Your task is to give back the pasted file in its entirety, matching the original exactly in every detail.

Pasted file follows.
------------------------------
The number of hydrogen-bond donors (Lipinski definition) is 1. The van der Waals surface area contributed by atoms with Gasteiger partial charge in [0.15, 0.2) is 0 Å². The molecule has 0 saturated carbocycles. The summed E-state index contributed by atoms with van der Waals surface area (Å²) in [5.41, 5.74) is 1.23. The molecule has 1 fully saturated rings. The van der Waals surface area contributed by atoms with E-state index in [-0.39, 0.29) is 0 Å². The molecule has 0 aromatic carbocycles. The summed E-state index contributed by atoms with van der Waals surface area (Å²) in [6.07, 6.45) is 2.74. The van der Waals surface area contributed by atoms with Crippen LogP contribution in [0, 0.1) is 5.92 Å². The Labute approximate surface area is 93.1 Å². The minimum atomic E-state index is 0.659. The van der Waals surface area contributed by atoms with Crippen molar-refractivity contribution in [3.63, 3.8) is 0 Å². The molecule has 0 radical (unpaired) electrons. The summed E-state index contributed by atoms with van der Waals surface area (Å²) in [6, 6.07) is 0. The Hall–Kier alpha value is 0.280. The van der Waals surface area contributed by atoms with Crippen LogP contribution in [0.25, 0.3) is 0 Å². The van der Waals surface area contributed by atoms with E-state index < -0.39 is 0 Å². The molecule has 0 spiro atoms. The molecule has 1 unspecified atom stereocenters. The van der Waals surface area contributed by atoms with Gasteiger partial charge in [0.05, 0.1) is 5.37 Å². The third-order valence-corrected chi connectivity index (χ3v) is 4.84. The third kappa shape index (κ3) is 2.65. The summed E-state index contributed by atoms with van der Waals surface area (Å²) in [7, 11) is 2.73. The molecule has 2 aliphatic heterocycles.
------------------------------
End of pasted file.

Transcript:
The number of hydrogen-bond donors (Lipinski definition) is 1. The van der Waals surface area contributed by atoms with Gasteiger partial charge in [0.15, 0.2) is 0 Å². The molecule has 0 saturated carbocycles. The summed E-state index contributed by atoms with van der Waals surface area (Å²) in [5.41, 5.74) is 1.23. The molecule has 1 fully saturated rings. The van der Waals surface area contributed by atoms with E-state index in [-0.39, 0.29) is 0 Å². The molecule has 0 aromatic carbocycles. The summed E-state index contributed by atoms with van der Waals surface area (Å²) in [6.07, 6.45) is 2.74. The van der Waals surface area contributed by atoms with Crippen LogP contribution in [0, 0.1) is 5.92 Å². The Labute approximate surface area is 93.1 Å². The minimum atomic E-state index is 0.659. The van der Waals surface area contributed by atoms with Crippen molar-refractivity contribution in [3.63, 3.8) is 0 Å². The molecule has 0 radical (unpaired) electrons. The summed E-state index contributed by atoms with van der Waals surface area (Å²) in [6, 6.07) is 0. The Hall–Kier alpha value is 0.280. The van der Waals surface area contributed by atoms with Crippen LogP contribution in [0.25, 0.3) is 0 Å². The van der Waals surface area contributed by atoms with E-state index < -0.39 is 0 Å². The molecule has 0 spiro atoms. The molecule has 1 unspecified atom stereocenters. The van der Waals surface area contributed by atoms with Gasteiger partial charge in [0.05, 0.1) is 5.37 Å². The third-order valence-corrected chi connectivity index (χ3v) is 4.84. The third kappa shape index (κ3) is 2.65. The summed E-state index contributed by atoms with van der Waals surface area (Å²) in [7, 11) is 2.73. The molecule has 2 aliphatic heterocycles.